This has led to some commentators suggesting if this is a thinly guises attempt at trying to psychologicalise main stream diseases.

    I have started a thread with some further material herehttp://forums.phoenixrising.me/showthread.php?12201-DSM-IV-proposed-reforms-for-DSM-5-URGENT-Submissions-needed-NOW.-Help-is-here! which might help you to better word your response.

    If not, sing out.....someone will give you a hand.
  15. Dx Revision Watch

    Dx Revision Watch dxrevisionwatch.com

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    I have asked the Task Force to consider an extension to the deadine, but there are no guarantees that they will, despite the site being down for much of Saturday.

    Given this is a time senstitive issue and given the importance, could Cort make this a Sticky?
  16. Andrew

    Andrew Senior Member

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    This one is more slippery. I don't know yet how to state what's bothering me, the scenario I see is that patients with difficult to diagnose illness or patients with weak or confusing biomarkers will be seen as responding to something that isn't there, with the result being they are placed into this category. IOW, lack of strong biomarkers equals imagined illness equals inappropriate anxiety.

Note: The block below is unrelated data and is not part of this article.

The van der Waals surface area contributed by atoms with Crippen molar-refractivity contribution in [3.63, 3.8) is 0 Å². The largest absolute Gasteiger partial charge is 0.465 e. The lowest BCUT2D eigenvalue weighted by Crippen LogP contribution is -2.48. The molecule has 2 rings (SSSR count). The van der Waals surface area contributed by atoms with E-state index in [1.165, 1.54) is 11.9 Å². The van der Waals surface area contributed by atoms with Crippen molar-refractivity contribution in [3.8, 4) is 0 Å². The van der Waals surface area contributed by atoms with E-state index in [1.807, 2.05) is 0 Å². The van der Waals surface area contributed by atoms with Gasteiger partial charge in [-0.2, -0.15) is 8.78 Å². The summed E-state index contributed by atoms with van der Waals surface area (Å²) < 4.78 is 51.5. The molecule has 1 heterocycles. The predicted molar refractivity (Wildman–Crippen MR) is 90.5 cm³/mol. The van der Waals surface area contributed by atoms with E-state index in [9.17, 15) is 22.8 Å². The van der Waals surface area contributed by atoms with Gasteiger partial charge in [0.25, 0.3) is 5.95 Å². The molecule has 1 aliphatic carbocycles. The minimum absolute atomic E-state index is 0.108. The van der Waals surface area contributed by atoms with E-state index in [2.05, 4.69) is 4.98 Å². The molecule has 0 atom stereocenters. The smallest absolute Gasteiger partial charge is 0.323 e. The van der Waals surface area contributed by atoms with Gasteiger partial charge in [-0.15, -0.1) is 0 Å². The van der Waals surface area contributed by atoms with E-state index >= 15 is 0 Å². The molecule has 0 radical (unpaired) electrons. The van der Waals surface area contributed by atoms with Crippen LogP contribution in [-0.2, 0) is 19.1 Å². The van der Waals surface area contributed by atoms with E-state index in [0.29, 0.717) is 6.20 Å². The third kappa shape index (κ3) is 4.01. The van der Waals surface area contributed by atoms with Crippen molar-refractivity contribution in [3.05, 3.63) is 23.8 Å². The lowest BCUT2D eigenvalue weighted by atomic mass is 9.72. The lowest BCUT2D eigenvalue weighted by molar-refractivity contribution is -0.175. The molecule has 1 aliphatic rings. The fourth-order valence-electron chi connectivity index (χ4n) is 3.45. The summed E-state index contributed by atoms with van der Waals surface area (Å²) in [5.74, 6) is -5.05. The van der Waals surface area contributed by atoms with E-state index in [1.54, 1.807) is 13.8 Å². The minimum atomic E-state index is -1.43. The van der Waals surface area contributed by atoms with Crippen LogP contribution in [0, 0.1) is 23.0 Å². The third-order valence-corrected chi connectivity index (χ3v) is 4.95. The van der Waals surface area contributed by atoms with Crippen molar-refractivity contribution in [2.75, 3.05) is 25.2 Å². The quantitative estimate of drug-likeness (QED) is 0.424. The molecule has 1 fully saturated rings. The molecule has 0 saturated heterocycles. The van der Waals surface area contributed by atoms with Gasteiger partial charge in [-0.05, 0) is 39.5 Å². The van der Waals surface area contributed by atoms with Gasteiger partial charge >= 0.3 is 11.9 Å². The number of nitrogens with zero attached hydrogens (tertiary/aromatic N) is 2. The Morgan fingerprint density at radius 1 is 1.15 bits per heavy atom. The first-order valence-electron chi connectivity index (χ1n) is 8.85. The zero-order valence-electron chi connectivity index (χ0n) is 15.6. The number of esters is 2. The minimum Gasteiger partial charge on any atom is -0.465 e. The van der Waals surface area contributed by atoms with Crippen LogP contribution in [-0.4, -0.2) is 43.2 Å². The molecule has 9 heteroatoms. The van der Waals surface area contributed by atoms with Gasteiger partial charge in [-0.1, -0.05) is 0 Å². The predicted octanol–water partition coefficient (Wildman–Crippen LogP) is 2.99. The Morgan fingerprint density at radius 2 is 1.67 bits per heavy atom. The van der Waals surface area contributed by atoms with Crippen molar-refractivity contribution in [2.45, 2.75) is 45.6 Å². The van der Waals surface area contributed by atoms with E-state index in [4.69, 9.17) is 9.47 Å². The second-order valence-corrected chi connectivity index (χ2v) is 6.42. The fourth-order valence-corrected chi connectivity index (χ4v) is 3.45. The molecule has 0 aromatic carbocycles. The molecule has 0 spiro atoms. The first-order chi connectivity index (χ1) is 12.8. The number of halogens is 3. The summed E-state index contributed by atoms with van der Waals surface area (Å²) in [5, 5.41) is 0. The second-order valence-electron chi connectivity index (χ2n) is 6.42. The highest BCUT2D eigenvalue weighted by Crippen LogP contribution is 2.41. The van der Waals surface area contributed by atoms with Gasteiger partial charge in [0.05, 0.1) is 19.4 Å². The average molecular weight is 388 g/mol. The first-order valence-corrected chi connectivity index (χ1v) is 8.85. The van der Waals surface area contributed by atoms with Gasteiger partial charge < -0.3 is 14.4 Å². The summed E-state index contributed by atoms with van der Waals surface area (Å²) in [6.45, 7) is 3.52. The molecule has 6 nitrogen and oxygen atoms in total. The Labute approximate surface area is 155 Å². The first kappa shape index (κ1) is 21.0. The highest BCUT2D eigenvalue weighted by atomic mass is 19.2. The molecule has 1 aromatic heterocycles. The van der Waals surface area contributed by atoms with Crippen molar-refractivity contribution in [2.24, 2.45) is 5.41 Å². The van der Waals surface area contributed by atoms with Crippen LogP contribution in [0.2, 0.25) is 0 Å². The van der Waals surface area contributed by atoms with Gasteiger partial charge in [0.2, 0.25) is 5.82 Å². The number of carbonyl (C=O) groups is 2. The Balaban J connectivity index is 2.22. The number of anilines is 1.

17. insearchof

    insearchof Senior Member

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    Hi Andrew

    You are correct. Psych sees syndromes as functional somatic syndrome disorders. That is, there is a group of syptoms that cannot be explained by medicine (medically unexplained symptoms MUS) and of course psychiatry believse that all these symptoms are somatic (of the body and are real in that sense), they are not due to disease of physical dysfunction but arise due to dysfucntion of the mind. Hence the Wesley School et al pushing CBT. So there is nothing new there.